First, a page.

In a profession that can have a lot of turnover and change, how do you see your future in coaching going? Is coaching at Erie or at the high school level even something you see yourself doing long term or is there something else?

“Yeah, coaching it’s a difficult profession and it takes a lot of you to be a high school head coach these days. Nothing to do with how parents are or anything like that or how kids are or how society is. It is just a year-round job. I think any good high school coach doesn’t just coach from August to whenever the end of the season is. It takes up your entire year, and if you’re going to be good at it you have to invest into it full time. Right now, I am absolutely happy with what I am doing. You know, we have had success at Erie. That absolutely helps, a little bit. Long term, I don’t know. I could see myself doing the college coaching thing or even potentially doing administration. But right now, I am absolutely happy being the head coach at Erie and I think our future is extremely bright up here with why I came here before, with the growth that we’ve had and the staff we have had at the school.”

If you can pin it down, what is your favorite moment from coaching Erie these past five seasons?

“Definitely our state title run. In 2017, we were able to put things together and were able to advance to the state title game. Our first round of that year, we beat Pueblo East in the first round who had beaten us the year before and they were coming off being a three-time state champion. We beat them in the last minute on a two-point conversion. And then, we went to Durango and were able to come from behind in the last few minutes and beat them. And then, put it all together beating Longmont at home that year in the semifinals— pretty convincingly. And we were able to go to the state championship game, faced Palmer Ridge and Ty Evans at Air Force. Good team, but we did not have enough to defeat them that day. But that was something that definitely stands out. I won’t say it came out of nowhere because we knew what we had in terms of a good team, but to go from a team the year before that was 6-4 (in the regular season) to a state championship finalist in my second year as being a head coach is definitely something that stands out. We’ve had a lot of other memories since then. We won two league titles in my last two years as well. There’s been a lot of good memories so far and hopefully we are going to continue those as we move to 4A this upcoming year.”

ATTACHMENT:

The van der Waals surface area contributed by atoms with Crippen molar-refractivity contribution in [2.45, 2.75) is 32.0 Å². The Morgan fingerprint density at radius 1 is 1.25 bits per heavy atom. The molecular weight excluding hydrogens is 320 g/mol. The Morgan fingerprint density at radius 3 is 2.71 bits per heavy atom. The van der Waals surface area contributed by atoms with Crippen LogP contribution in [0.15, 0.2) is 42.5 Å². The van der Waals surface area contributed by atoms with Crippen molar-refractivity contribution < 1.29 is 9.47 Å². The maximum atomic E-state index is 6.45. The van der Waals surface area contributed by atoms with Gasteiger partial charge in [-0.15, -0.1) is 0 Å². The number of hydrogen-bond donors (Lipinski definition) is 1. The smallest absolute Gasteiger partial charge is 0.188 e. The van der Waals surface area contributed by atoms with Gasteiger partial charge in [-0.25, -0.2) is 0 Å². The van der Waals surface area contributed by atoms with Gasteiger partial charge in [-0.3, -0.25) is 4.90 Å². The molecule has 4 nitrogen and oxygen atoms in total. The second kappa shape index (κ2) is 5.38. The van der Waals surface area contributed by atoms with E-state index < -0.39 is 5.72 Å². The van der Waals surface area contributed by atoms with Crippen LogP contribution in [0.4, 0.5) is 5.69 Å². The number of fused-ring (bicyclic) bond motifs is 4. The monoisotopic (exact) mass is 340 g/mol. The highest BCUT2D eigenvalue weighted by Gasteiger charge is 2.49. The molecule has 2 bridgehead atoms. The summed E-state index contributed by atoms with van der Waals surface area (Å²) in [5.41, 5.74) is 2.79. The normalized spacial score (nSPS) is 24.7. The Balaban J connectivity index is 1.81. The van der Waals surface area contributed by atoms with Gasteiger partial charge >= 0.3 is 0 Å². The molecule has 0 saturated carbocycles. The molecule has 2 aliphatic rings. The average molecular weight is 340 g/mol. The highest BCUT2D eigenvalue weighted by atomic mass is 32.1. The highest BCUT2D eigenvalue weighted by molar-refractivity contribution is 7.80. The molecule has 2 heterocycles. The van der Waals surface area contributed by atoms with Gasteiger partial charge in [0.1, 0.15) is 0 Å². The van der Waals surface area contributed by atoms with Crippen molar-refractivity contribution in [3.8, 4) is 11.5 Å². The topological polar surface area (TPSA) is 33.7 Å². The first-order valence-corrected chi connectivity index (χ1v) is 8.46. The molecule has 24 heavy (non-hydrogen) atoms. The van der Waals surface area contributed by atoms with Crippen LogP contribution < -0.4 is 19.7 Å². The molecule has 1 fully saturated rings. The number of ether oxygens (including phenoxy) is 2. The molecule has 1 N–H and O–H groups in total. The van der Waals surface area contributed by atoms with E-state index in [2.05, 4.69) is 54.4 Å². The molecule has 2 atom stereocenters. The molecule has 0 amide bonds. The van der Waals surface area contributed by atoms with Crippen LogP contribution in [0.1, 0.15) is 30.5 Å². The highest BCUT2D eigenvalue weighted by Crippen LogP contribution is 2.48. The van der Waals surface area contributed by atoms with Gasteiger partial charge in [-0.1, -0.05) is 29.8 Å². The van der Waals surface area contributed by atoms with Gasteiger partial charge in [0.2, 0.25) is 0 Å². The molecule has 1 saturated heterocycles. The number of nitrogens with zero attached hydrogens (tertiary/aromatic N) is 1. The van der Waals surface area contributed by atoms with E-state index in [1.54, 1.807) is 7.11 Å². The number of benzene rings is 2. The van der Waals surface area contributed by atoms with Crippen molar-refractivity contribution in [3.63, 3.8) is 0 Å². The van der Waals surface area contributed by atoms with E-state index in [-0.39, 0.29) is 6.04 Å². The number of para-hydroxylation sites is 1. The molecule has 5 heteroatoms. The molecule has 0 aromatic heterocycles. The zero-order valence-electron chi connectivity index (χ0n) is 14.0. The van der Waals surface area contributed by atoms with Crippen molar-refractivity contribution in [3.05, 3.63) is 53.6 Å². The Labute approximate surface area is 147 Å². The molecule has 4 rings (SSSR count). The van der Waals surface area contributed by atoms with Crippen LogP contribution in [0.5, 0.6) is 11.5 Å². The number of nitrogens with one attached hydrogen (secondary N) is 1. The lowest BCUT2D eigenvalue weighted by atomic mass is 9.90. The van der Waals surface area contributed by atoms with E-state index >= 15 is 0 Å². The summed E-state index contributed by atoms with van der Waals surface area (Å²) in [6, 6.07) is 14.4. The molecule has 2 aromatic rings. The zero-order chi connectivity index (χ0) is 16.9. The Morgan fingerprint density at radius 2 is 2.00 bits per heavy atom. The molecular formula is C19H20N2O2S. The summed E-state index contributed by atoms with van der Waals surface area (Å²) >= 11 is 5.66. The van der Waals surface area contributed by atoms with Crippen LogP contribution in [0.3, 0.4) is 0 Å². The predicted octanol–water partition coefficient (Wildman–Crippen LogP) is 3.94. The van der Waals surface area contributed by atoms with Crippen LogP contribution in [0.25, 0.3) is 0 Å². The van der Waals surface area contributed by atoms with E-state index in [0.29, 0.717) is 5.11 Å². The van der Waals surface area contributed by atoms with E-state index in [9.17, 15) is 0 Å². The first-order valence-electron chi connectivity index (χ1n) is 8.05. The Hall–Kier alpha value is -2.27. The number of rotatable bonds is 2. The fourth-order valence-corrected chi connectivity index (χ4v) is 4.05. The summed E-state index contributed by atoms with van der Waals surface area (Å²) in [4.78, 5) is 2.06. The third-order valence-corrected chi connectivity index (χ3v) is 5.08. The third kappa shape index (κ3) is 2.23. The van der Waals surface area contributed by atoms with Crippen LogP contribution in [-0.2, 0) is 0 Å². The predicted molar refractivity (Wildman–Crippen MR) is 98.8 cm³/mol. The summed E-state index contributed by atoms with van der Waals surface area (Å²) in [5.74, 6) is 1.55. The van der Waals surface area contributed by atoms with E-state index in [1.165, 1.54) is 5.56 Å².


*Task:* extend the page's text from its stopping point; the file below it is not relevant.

All of the kids and all of the players that have come and gone through your program already at Erie, what’s the main thing you hope that they took away from being a part of your program, being a part of your team?

“I hope the experience helped guide them in whatever they chose to do after high school, be it college or they hopped in professionally. I know that obviously I have been extremely affected by coaches that I have had, especially in high school that helped me into the man I am today. And I hope that the experience of being around high-character coaches, which I believe I have, and running a good program that I influence builds them into good individuals that are going to be good husbands, good wives, good community members and just good people. There’s just more, a lot more accountability if you play a high school sport. And I think that teaches kids great things about how to be successful. The memories help obviously. I still remember a lot of the memories that I had going back almost 20 years now to my high school days. And I really hope they look back and are like ‘Oh man, yeah! That was some fun times we had playing football at Erie High School’.”